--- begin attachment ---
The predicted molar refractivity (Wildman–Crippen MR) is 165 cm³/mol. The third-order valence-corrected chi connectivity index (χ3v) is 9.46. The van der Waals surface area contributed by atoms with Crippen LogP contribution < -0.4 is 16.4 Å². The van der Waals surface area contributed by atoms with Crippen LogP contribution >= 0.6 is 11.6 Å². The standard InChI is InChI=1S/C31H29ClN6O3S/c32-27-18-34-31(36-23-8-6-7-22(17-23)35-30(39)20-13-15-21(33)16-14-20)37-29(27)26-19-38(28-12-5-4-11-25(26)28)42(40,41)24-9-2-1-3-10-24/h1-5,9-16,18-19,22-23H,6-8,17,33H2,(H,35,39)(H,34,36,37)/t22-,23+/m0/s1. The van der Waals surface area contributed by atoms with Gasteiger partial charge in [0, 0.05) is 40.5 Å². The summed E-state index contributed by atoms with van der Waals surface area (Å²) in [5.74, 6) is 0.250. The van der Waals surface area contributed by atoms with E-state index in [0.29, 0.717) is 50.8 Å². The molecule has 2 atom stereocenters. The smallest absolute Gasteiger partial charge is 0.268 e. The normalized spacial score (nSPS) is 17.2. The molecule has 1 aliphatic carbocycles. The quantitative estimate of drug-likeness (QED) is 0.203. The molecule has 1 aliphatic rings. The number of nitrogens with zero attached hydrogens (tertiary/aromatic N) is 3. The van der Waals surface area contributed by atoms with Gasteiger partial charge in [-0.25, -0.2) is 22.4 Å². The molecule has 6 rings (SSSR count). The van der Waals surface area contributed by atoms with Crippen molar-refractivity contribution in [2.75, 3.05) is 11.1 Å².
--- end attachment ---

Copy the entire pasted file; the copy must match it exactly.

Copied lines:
The predicted molar refractivity (Wildman–Crippen MR) is 165 cm³/mol. The third-order valence-corrected chi connectivity index (χ3v) is 9.46. The van der Waals surface area contributed by atoms with Crippen LogP contribution < -0.4 is 16.4 Å². The van der Waals surface area contributed by atoms with Crippen LogP contribution >= 0.6 is 11.6 Å². The standard InChI is InChI=1S/C31H29ClN6O3S/c32-27-18-34-31(36-23-8-6-7-22(17-23)35-30(39)20-13-15-21(33)16-14-20)37-29(27)26-19-38(28-12-5-4-11-25(26)28)42(40,41)24-9-2-1-3-10-24/h1-5,9-16,18-19,22-23H,6-8,17,33H2,(H,35,39)(H,34,36,37)/t22-,23+/m0/s1. The van der Waals surface area contributed by atoms with Gasteiger partial charge in [0, 0.05) is 40.5 Å². The summed E-state index contributed by atoms with van der Waals surface area (Å²) in [5.74, 6) is 0.250. The van der Waals surface area contributed by atoms with E-state index in [0.29, 0.717) is 50.8 Å². The molecule has 2 atom stereocenters. The smallest absolute Gasteiger partial charge is 0.268 e. The normalized spacial score (nSPS) is 17.2. The molecule has 1 aliphatic carbocycles. The quantitative estimate of drug-likeness (QED) is 0.203. The molecule has 1 aliphatic rings. The number of nitrogens with zero attached hydrogens (tertiary/aromatic N) is 3. The van der Waals surface area contributed by atoms with Gasteiger partial charge in [-0.25, -0.2) is 22.4 Å². The molecule has 6 rings (SSSR count). The van der Waals surface area contributed by atoms with Crippen molar-refractivity contribution in [2.75, 3.05) is 11.1 Å².